Sometime I think I’ve entered Bizarro World when I view public policy issues being argued in the Tennessee Legislature.
I was an early proponent of value-added testing of teachers and spent time out on the University of Tennessee campus talking with Dr. William Sanders, the godfather of the Tennessee testing program. Gov. Ned McWherter was determined to enact education reform and his chief policy adviser, Billy Stair, immediately saw the testing program as significant reform and a McWherter legacy.
The proponents at the time decided the scores would be kept secret at first. It is unfair to judge a teacher on one year’s scores. Sometimes there are just “bad classes” and other factors that are not representative of a teacher’s career. It was generally believed that once three to five years’ worth of scores had been accumulated, an average score for a teacher would be fair and ought to be released.
But almost 20 years later the education establishment has been successful in keeping the scores secret. In fact, it has only been in very recent years that school administrators have even been able to use the scores as part of a teacher’s evaluation. Over the years no media organization has sued or even made an issue about the scores not being public.
Some conservatives have argued that releasing the scores would prompt parents to bring the heat on bad teachers and bring about real “education reform.” Their arguments fell on deaf ears.
Then came No Child Left Behind, nationwide testing, and scores being compiled in every state. News organizations from The New York Times to the New York Post used the Freedom of Information Act to force the release of the scores. There followed feature stories on teachers and their scores.
The release of scores elsewhere is what probably prompted the Haslam administration to admit to the Nashville City Paper that if someone pushed the matter, state scores would likely have to be released. This led to a panicked, hurry-up effort to pass a law forbidding the release of the scores.
The suggestion of secret scores and a hurry-up bill to close records led to the knee-jerk reaction of press organizations screaming about the process. Even though the bill is designed to keep secret the scores press organizations have studiously avoided challenging for four gubernatorial administrations.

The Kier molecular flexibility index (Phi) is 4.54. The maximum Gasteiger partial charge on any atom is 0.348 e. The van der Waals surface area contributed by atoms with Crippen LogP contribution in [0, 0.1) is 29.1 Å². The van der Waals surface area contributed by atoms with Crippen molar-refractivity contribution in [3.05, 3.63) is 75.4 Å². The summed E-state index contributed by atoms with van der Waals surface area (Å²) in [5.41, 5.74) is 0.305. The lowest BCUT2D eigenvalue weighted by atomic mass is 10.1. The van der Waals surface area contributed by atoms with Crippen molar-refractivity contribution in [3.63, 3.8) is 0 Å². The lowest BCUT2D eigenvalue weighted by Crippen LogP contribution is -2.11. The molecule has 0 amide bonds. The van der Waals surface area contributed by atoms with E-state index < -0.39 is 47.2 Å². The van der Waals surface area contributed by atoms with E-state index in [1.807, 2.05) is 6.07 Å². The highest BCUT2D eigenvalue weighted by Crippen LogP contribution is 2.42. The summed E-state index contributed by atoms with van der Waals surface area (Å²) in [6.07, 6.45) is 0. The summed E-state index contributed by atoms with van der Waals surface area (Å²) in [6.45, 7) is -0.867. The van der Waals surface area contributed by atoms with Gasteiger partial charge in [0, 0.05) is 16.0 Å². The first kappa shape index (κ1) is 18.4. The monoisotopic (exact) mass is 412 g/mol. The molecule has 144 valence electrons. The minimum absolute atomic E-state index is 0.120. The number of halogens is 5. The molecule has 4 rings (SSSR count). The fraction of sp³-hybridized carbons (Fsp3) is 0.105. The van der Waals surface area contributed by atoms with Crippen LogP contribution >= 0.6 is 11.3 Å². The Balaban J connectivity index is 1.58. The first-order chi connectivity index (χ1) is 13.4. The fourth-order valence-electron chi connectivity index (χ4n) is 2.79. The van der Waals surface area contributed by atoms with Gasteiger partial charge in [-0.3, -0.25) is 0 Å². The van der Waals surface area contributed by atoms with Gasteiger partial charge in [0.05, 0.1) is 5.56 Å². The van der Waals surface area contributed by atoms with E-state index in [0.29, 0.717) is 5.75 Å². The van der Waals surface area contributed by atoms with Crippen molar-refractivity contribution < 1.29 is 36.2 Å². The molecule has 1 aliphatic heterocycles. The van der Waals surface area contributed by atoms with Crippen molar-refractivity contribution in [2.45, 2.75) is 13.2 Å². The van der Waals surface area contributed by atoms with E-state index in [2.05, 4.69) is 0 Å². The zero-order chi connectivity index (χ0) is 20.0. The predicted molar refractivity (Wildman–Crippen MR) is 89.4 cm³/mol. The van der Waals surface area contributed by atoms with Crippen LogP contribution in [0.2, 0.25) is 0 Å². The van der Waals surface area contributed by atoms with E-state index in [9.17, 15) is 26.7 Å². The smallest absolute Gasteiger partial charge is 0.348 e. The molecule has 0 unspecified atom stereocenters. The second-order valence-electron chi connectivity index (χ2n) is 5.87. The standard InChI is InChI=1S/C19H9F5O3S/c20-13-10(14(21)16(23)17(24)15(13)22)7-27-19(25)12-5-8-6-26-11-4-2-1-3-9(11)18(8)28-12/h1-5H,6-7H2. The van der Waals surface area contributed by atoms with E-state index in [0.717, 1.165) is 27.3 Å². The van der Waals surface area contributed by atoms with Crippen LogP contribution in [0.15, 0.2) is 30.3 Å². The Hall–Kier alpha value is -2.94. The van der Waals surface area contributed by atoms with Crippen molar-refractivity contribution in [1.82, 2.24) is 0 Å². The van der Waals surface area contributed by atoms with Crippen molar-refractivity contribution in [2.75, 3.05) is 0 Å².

(The use of a caption bill to draft the new law, far from being a bizarre underhanded trick, is a housekeeping measure used every session. Conditions change during session after the deadline for filing bills. Captions on education, finances, taxes, the environment and education are filed each year and are sitting there for use when needed. Not that caption bills haven’t been used for underhanded tricks, but it is not necessarily a devious plot. )
The speed with which this law has been fast-tracked is a concern. There ought to be a thorough study on the possible effects of releasing test scores. It’s about time the issue was discussed and the public asked to provide input. I think most parents would like to know what the scores have been recorded by their child’s teacher.
I’m not sure how I feel about the release of the scores. I know it would be disruptive. I know some teachers would be adversely affected, possibly unfairly. Unless the scores are averaged and put in some sort of context, they will likely cause confusion and lead to false conclusions.
But don’t parents have a right to discover if the school system has been using the scores correctly to replace or re-train bad teachers? If they haven’t, do the parents have a right to know that the teacher entrusted with their child is known to his/her employer to be a bad teacher?
The scores have to be secret or they should be presented, for multiple years, and in context. If they aren’t secret someone will demand them and they will be on the Web. And whoever puts them up may or may not know or care what format to use to provide meaningful information.
It needs time and discussion and thoughtfulness. But that doesn’t sound much like the Legislature, does it?